Gauntlet: Folk musicians are traditionally struggling. I hear when you were really struggling, you had some very dubious employment.
Dan Bern: Yeah, when I first moved to L.A. for eight hours a day I had to wear headphones and in each ear was a different all-news radio station. I had to write briefs for every story that came up. It was pretty damaging, but good because I learned a lot about L.A. quickly. Then I landed a job where I would have been calling hospitals impersonating a physician, trying to sell chlamydia medication. But I took a job teaching tennis instead.
G: What, to you, is the defining factor of folk music?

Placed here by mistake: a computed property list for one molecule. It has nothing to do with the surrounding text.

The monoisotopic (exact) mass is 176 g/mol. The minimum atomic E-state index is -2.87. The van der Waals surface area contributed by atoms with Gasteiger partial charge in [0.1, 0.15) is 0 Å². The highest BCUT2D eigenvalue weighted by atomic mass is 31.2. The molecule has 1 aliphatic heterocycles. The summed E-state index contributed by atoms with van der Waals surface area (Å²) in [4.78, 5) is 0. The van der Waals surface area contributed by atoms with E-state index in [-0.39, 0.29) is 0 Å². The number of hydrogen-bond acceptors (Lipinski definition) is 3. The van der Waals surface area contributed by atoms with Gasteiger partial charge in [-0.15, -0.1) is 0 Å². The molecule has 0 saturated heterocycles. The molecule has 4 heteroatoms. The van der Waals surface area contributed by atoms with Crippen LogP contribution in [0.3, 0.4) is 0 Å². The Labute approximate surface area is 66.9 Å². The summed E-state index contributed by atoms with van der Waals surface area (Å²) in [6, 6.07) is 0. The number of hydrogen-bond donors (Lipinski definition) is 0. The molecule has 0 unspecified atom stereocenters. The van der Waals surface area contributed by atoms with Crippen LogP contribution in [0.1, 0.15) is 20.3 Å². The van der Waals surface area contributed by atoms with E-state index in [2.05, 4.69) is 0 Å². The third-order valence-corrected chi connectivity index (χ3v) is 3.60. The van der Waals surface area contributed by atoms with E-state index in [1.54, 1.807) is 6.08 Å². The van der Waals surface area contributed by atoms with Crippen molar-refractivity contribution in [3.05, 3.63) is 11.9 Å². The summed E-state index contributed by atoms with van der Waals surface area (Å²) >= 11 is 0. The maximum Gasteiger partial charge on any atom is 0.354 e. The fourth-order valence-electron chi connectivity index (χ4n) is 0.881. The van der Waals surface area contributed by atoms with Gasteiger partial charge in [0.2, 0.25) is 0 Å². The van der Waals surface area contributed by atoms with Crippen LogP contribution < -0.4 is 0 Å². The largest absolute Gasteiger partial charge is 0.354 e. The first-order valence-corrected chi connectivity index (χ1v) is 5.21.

DB: There's a really wide feel to it. Something about the Canadian festivals captures it better than the American ones. Here there's a broader conception that binds people whether they're from Texas or Africa. I guess there's a real home-made quality, down-home-by-the-fire kind of vibe that you don't have to train to get. You can ride on a little bit of knowledge and a whole lot of feeling.
G: In the spirit of folk music, what advice or wisdom do you have to pass on?
DB: Don't put too much faith in old dusty books. I know we're supposed to revere old dusty books, but I think if they could talk they'd tell us to write new stories. But no, I don't have any Kris Kristofferson-type wisdom. Give me a few years, maybe.